The movement of portfolio investments to and from the Philippines posted net outflows in October, still reflecting the impact of the US tapering of its economic stimulus program, the central bank said.
Foreign portfolio investments or “hot money” transactions in October showed a net outflow of $179.85 million, in stark contrast to the $969.33 million net inflow a year earlier, according to data released by the Bangko Sentral ng Pilipinas (BSP) on Thursday.
“These developments may be attributed to profit-taking and the end of the United States’ QE [quantitative easing]program in October,” the BSP said.
On a month-to-month basis, however, the level of hot money outflow in October eased from the -$324.42 million net outflow in September.
Outflows reached $1.93 billion, compared with $1.53 billion a year earlier, while October inflows were recorded at $1.75 billion from the previous year’s $2.5 billion.
The central bank traced the decline of hot money inflows to the investors’ reaction to the International Monetary Fund’s (IMF) downgrade of its 2014 growth forecast for the global economy and the continuing unrest in Hong Kong.
The IMF has cut its forecast for global growth in both 2014 and 2015 to 3.3 percent and 3.8 percent, respectively. The IMF said geopolitical tensions, stagnating growth and concerns over growing shadow banking are presenting downside risks to economies, which will eventually pose threats to investors.
According to the central bank, transactions in Philippine Stock Exchange (PSE)-listed securities resulted in net outflows of $222 million compared to the $75 million outflows last month, while peso government securities yielded a net inflow of $42 million, a turnaround from the $249 million net outflow in September.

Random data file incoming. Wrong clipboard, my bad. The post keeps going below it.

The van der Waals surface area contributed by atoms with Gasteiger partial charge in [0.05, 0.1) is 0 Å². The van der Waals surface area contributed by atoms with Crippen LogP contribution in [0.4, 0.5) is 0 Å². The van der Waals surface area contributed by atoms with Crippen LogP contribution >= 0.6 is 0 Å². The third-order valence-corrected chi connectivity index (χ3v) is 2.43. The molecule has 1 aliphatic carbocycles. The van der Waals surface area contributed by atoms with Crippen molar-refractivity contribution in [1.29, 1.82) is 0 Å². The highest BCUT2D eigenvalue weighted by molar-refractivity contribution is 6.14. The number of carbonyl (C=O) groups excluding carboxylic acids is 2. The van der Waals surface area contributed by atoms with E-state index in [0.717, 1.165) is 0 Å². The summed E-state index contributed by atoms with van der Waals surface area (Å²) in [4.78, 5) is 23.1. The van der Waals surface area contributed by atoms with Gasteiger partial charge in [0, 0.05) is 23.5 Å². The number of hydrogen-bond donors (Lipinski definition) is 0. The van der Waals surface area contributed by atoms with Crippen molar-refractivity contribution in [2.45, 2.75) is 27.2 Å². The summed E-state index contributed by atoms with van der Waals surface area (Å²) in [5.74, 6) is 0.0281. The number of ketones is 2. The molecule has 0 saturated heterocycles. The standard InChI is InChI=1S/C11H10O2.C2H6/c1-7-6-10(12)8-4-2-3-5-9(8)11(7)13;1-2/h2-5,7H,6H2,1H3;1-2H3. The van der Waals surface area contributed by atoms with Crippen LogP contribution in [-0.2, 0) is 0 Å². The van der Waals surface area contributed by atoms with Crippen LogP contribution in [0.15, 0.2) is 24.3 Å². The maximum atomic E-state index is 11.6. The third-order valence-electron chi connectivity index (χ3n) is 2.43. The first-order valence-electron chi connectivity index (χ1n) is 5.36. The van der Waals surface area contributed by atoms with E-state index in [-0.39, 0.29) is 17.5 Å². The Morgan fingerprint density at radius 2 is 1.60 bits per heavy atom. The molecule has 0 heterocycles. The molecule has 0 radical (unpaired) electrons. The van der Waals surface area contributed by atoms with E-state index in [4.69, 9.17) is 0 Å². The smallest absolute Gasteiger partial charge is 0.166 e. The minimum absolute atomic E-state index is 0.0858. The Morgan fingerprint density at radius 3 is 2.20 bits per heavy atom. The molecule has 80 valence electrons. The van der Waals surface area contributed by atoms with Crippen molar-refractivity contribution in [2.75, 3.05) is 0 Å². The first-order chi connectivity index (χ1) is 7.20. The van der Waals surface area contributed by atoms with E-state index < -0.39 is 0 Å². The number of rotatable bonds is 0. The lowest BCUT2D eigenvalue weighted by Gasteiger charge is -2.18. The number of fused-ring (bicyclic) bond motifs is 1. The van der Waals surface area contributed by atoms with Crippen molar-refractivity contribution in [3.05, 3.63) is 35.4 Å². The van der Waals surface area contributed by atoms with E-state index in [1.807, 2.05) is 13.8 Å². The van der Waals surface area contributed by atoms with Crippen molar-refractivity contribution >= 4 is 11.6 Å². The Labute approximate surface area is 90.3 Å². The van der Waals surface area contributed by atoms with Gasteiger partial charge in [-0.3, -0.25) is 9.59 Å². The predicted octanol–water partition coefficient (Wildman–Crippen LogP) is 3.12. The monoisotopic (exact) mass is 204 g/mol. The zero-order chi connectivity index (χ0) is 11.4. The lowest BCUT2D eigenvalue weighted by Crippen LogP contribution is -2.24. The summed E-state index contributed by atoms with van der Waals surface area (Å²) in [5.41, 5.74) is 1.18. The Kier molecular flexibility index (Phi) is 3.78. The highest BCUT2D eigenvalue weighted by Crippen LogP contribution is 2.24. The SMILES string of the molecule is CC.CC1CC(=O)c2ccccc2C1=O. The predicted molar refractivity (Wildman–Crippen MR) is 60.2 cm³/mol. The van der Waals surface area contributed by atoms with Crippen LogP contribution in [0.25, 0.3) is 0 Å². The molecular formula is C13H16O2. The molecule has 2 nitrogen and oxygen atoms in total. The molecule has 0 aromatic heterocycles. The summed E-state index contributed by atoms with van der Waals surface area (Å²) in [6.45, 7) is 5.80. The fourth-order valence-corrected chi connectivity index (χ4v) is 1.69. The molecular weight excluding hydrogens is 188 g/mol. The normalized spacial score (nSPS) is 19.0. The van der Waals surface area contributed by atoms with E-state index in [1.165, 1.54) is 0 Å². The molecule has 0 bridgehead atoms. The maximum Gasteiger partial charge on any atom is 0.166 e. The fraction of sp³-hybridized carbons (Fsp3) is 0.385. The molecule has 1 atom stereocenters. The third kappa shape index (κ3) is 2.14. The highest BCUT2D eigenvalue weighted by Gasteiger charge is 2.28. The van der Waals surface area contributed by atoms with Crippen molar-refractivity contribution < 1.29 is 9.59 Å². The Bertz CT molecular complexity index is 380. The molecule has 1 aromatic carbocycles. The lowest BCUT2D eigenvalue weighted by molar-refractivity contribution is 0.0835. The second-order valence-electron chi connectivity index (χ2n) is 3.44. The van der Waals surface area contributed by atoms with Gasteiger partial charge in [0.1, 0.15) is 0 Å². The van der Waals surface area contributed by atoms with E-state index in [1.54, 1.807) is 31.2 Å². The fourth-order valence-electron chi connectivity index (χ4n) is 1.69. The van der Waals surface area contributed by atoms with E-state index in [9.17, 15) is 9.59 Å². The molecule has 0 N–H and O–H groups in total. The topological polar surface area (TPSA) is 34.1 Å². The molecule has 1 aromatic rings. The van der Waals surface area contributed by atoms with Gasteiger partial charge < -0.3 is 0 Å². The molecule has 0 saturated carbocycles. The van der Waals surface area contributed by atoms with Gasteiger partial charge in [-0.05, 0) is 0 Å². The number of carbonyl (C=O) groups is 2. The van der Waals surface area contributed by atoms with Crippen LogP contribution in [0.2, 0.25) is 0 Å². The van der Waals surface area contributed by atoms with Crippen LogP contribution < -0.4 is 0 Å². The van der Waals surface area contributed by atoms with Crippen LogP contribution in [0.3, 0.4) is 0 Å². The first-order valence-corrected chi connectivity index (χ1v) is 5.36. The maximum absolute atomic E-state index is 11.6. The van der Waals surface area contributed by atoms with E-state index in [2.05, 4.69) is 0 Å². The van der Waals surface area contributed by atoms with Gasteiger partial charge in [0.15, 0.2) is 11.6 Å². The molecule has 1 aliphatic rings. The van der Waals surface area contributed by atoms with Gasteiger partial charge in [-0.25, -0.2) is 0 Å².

About 71.4 percent of the investment went to PSE-listed securities such as holding firms, banks, property companies, telecommunication firms, and utilities companies, while 28.6 percent went to peso-denominated government securities, the BSP data said.
“The United Kingdom, the United States, Singapore, Luxembourg, and Malaysia were the top five investor countries for the month, with a combined share of 83.3 percent of total inflows. The United States continued to be the main destination of outflows, receiving 72.3 percent of the total,” the BSP said.
Last year, foreign portfolio investments registered a net inflow of $4.2 billion, surpassing the revised $3.2-billion target of the BSP for 2013. For 2014, these registered investments are expected to decline to $1.5 billion, the net of $1.8 billion in projected inflows and $300 million in outflows.
Foreign portfolio investments are one of the components of the country’s balance of payments (BOP), which summarizes the country’s economic transactions with the rest of the world over a certain period. The central bank has forecast a narrower BOP surplus this year at $1.1 billion.